Make your own free website on

Polyclay Frequently Asked Questions (FAQ)

Page Two


Home home


What is the best way to store the "clay"?
What are some of the items that can be made with polyclay?
What are canes?
Can I use adhesives
What findings are best to use?
What about molds?
How can I uses powders?

How do I store Polymer Clay?

Many containers are not suitable for storing polymer clays. Because of the plasticizers in the clay, there can be a reaction between the materials. Clay can be sealed in glass or metal containers without any reaction for great lengths of time. The most practical and economical storage containers are made of plastic. Storing your clay in "Tupperware" type food storage containers is a good way to keep your clay at it's best workable condition for long periods.

First, place your opened conditioned clay or prepared canes into a sandwich baggie. Also wrapping your leftover or prepared canes first with wax paper helps keep the outside surface of the clay smooth. Saran wrap is all right for short term storage, but the wrap tends to stick to the clay and may damage your canes over time. The clay is at its best when used within one year of purchase.
Store the containers away from heat and sunlight. The reaction will render the clay useless. Remember, the cooler the better. Polymer clay begins to bake at consistent warm temperatures.
Top Buttontop

What are some of the items that can be made with polyclay?

You will never run out of ideas for polymer clay objects. Think about covering switch plates, pens, picture frames, boxes, glass or just about anything that can be baked without melting. You can over glass balls, giant wooden bead and even ping-pong balls. Polymer clay is not suitable for items that may come into contact with small children.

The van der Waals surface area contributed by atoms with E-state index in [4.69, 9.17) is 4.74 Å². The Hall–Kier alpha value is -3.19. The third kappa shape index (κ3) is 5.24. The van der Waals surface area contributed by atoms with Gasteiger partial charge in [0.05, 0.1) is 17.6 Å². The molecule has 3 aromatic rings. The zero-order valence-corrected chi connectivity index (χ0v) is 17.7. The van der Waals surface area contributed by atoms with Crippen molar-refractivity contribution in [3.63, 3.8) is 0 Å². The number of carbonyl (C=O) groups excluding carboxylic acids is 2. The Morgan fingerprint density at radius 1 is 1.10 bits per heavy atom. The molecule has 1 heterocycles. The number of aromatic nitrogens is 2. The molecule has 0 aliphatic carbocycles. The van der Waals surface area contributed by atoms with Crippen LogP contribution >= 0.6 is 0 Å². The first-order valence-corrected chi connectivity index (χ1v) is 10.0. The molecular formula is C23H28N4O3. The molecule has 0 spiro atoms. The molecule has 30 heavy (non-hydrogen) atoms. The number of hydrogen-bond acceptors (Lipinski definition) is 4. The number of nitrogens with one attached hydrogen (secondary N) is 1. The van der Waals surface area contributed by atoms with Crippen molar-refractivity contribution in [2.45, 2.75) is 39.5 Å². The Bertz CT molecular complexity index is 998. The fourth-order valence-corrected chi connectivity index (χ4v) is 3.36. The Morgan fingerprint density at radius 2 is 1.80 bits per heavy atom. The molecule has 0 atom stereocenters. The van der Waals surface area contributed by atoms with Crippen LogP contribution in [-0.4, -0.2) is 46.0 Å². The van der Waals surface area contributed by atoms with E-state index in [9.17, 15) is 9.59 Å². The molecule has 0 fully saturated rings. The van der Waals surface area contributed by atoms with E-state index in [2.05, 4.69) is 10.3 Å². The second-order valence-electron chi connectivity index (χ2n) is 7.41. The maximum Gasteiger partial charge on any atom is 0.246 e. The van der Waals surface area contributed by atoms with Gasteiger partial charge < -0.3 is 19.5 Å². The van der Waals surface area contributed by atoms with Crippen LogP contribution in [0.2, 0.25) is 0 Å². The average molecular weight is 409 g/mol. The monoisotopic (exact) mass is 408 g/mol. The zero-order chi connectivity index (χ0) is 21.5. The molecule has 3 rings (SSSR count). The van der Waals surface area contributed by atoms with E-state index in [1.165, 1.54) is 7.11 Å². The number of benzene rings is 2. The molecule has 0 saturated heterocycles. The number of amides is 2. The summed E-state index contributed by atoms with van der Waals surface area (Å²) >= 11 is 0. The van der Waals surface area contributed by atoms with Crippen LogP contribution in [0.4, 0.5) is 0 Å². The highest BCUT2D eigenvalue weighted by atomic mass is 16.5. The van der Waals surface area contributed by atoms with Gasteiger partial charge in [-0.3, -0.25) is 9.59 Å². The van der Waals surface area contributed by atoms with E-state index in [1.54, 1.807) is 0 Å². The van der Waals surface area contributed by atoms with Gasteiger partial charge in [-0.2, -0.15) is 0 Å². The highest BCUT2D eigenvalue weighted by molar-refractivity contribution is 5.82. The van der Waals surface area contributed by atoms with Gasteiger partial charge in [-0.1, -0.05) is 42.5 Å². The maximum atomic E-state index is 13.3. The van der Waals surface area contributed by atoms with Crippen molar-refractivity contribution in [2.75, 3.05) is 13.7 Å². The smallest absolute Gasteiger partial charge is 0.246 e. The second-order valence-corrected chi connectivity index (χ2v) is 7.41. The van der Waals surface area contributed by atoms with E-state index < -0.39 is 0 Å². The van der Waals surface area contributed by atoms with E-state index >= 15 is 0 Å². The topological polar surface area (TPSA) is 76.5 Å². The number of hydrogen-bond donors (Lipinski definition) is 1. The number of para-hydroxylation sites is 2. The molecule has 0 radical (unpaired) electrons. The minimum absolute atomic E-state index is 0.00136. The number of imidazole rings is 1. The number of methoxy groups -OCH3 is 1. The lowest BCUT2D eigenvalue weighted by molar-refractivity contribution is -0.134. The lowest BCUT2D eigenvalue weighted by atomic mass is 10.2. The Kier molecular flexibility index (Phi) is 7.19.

Some of the jewelry items include, earrings, necklaces, bracelets, pins and barrettes. For larger projects, you might cover drawer fronts and knobs. Polymer clay is wonderful for figurines and there are many fine "How-to-Do" books available at your craft store. This is only a sampling of what can be produced with polyclay. Let your imagination run wild!
Top Buttontop

What are canes?

Also see the question, "What are simple beads?", contained in this FAQ.
Making canes is one of the most rewarding forms of creating with polymer clay. Canes can be round, square, triangular and any shape you wish. They can be rolled or folded or layered. Basically, after your cane is designed, it is stretched to the length you desire. It is then sliced and applied to a surface, which can be flat or round and finally baked and finished.

Canes are made by combining colors to make designs. One description is: Imagine many colored straws, about 2 inches in length. The straws represent, rolled snakes of polymer clay. Looking down on your work, these "straws" are placed upright, in a pattern that you have designed to form a picture. The thinner the "straws" the more intricate the cane. When you have completed your picture, it has become very thick, containing many "straws" of colors. You then begin to carefully compress and stretch the cane, usually from the center to help release any air that may be trapped When the desired length is achieved, your cane is completed. Canes can be used in combination with other canes to make even more intricate designs.
Top Buttontop

Can I use adhesives?

Polymer clay sticks best to polymer clay. Because of the plasticizers in the "clay" it is difficult to use glues. Polymer clay is polyvinyl chloride, the same product as the plumbing pipes in your home, yet the industry has yet to invent an adhesive to connect these pipes to metal. So, there is little chance that any glue will adhere for very long if you are gluing polymer clay to metal surfaces. Gravity and the plasticizers will soon release the grip. Attaching findings to your jewelry then becomes a problem. The simplest way to attach metal findings to your items is by baking them in. But first, prepare the metal finding by bending a small hook on the end and embedding it snugly into the item. Think of other ways to attach your findings, such as, head pins that pierce through the entire item and are held in place by the head. You may experiment with some products, such as "Goop", "Zap-a-Gap" and "E4000", but eventually, they all fail to adhere.Top Buttontop

What findings are best to use?